The plant, for Merseyside Recycling and Waste Authority (MRWA), is managed by Veolia and uses the latest recycling separation technology to sort paper and cardboard, glass bottles and jars, steel cans, aluminium cans and plastic bottles and can process up to 250 tonnes a day. Materials are then processed before being converted into new products and raw materials.
Carl Beer, MRWA’s chief executive, said: “This is a massive investment in recycling facilities on Merseyside.”
The new building was constructed as part of a 20-year contract between Veolia and the waste authority and features recycled and reclaimed materials. In addition, recycling included 100% of concrete, timber and plasterboard post-construction waste, 98% of cardboard/packaging, and 97% of mixed general builders waste.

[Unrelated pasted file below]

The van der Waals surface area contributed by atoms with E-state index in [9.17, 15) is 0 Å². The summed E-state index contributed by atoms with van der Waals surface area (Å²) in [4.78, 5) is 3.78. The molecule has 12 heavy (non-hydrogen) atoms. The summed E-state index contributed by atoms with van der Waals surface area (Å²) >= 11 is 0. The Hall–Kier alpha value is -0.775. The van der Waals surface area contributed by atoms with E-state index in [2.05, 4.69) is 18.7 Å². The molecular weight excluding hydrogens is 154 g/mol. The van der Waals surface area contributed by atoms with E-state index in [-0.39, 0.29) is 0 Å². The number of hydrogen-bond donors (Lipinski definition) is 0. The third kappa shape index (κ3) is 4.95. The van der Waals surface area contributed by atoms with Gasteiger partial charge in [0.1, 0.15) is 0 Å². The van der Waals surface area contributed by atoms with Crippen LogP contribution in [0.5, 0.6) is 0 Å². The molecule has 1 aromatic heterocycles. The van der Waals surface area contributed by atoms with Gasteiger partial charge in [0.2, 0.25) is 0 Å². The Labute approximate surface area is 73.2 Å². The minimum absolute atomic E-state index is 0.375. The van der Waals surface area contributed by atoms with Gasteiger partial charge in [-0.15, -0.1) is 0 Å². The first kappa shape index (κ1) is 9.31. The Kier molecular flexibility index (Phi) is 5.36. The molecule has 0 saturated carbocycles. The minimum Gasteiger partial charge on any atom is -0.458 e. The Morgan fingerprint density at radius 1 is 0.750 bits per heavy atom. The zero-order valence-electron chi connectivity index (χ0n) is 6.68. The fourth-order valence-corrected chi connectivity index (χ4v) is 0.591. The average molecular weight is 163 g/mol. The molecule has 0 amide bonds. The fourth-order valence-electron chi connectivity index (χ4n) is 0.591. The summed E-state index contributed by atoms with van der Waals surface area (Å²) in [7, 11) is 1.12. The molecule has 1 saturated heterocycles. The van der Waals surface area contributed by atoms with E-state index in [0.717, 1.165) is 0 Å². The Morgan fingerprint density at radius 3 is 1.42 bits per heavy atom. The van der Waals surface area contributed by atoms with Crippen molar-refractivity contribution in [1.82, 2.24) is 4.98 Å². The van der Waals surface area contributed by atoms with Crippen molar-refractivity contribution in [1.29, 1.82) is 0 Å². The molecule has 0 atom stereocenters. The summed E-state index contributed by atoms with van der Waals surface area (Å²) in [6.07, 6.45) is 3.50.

The entire construction process was assessed as ‘Excellent’ under BREEAM, the environmental assessment method for buildings.
Elsewhere, a £1.1m waste recycling centre has been opened in Knowsley. The facility replaces a previous centre just 300 metres away and has the capacity to receive up to 15,000 tonnes of householders’ waste and recyclable materials a year.
Construction was by Cheetham Hill Construction on behalf of MRWA and the project has achieved the industry standard CEEQUAL for improving sustainability in civil engineering. It recognises and prioritises environmental considerations such as the protection of the local ecology and landscape, pollution prevention and control, and waste minimisation and management.
MRWA and Veolia operate 14 household waste centres and recycling rates at the sites topped more than 50% in 2010/11.